Pakistan captain Sarfaraz still counting on Sri Lanka coming

Pakistan cricket team's captain Sarfaraz Ahmed attends a training session at Lord's cricket ground in London on July 4, 2019. (AFP/File)
Updated 13 September 2019

Pakistan captain Sarfaraz still counting on Sri Lanka coming

  • Sri Lanka Cricket warned of a possible terrorist threat during tour of Pakistan
  • In 2009 Sri Lanka team bus was attacked by terrorists in Lahore

ISLAMABAD: Pakistan captain Sarfaraz Ahmed is still counting on Sri Lanka turning up for a limited-overs series this month despite alleged terrorist threats.
Sri Lanka Cricket said on Wednesday it was warned of a possible terrorist threat during the scheduled tour of Pakistan, and sought a reassessment of the security situation before the first of three one-day internationals on Sept. 27 in Karachi. There’s also three Twenty20s scheduled in Lahore from Oct. 5-9.
“Inshallah (God willing) they will come, we should hope for the best,” said on Friday in Karachi.
“The Pakistan Cricket Board is trying its best and we should all pray that international cricket should come back to Pakistan.”
Sarfaraz added the International Cricket Council and other national boards should come forward and support Pakistan more in its bid to revive international cricket back home.
“The way PCB has worked over the last 10 years, it’s a tremendous effort,” he said.
He also noted how quick Pakistan supported Sri Lanka after the Easter Sunday bombings there by sending a junior team to tour.
Major teams have avoided Pakistan since the Sri Lanka team bus was attacked by terrorists in 2009. Over the past three years, Pakistan has successfully hosted Zimbabwe, the West Indies, Sri Lanka, and a World XI in limited-overs matches amid intense.


Journalist unions, civil society seek revocation of social media rules

Updated 21 February 2020

Journalist unions, civil society seek revocation of social media rules

  • Launch a nationwide movement against the new regulations to strengthen freedom of expression in Pakistan
  • Deny the impression that Internet is unregulated in the country

ISLAMABAD: The Pakistan Federal Union of Journalists (PFUJ), along with lawyers and civil society activists, declared the recently notified Citizens Protection (Against Online Harm) Rules 2020 “unacceptable” on Thursday, asking the government to revoke them immediately.

“The rules were approved by cabinet without any discussion or debate,” PFUJ Secretary General Nasir Zaidi said while addressing a joint news conference at the National Press Club Islamabad. “The clampdown of online content is the final extreme in a long series of restrictions on freedom of expression and press freedom in Pakistan.”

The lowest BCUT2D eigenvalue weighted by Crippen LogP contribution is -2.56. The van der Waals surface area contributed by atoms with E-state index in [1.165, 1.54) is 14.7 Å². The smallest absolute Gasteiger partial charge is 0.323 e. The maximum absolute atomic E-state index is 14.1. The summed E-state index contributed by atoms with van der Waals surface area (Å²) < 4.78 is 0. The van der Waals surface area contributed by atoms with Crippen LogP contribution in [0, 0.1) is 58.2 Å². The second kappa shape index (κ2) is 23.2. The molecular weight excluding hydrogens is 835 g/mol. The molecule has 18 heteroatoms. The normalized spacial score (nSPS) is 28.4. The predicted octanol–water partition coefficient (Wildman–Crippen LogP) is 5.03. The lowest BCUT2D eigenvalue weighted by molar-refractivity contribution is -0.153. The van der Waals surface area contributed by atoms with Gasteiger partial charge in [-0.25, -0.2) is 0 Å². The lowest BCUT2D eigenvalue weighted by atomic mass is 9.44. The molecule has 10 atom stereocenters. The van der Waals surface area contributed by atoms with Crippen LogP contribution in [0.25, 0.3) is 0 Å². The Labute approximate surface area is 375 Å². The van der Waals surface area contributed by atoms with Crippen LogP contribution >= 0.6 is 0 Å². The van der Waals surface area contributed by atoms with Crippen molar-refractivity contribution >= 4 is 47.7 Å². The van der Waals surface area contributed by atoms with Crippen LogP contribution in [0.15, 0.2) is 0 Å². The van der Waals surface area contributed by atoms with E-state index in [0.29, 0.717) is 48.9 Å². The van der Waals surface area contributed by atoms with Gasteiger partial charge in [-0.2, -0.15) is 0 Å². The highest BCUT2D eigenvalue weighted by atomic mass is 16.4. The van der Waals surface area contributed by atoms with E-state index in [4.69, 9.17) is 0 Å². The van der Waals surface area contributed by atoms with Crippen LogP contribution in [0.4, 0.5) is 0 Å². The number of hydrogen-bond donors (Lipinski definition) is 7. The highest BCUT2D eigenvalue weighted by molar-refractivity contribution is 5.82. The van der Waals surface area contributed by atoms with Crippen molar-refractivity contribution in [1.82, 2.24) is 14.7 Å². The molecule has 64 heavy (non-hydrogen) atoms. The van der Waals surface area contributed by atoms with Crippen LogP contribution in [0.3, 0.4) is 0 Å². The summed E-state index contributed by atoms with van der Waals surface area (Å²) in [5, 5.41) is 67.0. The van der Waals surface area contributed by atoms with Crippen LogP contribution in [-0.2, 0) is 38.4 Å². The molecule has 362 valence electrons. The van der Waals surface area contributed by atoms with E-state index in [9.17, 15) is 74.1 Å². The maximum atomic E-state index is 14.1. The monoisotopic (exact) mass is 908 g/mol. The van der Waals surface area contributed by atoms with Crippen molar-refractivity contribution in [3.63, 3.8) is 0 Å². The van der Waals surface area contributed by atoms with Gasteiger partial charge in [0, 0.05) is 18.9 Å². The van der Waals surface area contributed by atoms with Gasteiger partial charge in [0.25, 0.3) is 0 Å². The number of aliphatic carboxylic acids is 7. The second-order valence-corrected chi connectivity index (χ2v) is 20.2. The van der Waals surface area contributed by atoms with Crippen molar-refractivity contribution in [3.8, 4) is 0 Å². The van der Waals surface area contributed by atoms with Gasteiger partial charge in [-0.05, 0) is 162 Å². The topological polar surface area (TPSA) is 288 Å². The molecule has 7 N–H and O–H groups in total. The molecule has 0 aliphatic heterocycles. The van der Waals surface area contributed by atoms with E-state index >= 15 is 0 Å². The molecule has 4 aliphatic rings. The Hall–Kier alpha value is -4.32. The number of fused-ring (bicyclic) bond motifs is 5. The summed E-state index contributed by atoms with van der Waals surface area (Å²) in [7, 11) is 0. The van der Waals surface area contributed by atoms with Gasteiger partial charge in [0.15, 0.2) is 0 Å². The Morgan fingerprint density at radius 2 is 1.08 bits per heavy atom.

He announced a plan of action, saying the PFUJ and its partner organizations had launched a countrywide protest against the enforcement of the rules. Other speakers at the gathering claimed that the new social media rules had posed a severe threat to freedom of expression, media independence, and Pakistan’s digital economy.

Harris Khalique, the secretary-general of the Human Rights Commission of Pakistan, told the gathering, “The HRCP believes that the rules issued by the federal cabinet are based on malicious intent. This is an unconstitutional and illegal step. These rules will violate the political, economic and cultural rights of Pakistani citizens. The rules should be de-notified immediately.”

Sadaf Khan, Co-founder of Media Matters for Democracy, said the claim being spread from official quarters that the Internet was unregulated in Pakistan was incorrect.

“We already have the anti-cybercrimes law to regulate online content as well as multiple laws for defamation and other online harms. These laws have been used quite regularly by the authorities,” she said. “The government must issue a clarification about the legal status of the new social media rules. We also demand that clarity should be provided about the consultation process being planned by the government.”

The federal cabinet had approved the Citizens Protection (Against Online Harm) Rules 2020 in January, after which the ministry of information technology had sent the rules to be published in the official gazette.

The new regulations demand social media companies to open local offices, establish local database servers, remove content identified by the Pakistani authorities, and provide decrypted user data on the request of law-enforcement agencies.

The Asia Internet Coalition, whose members include Facebook, Google, and Twitter, has informed the government that the rules can “severely cripple” Pakistan’s digital economy, making it difficult for Internet companies to offer their services to Pakistani users and businesses.

The Committee to Protect Journalists and Reporters Without Borders have also condemned the social media rules.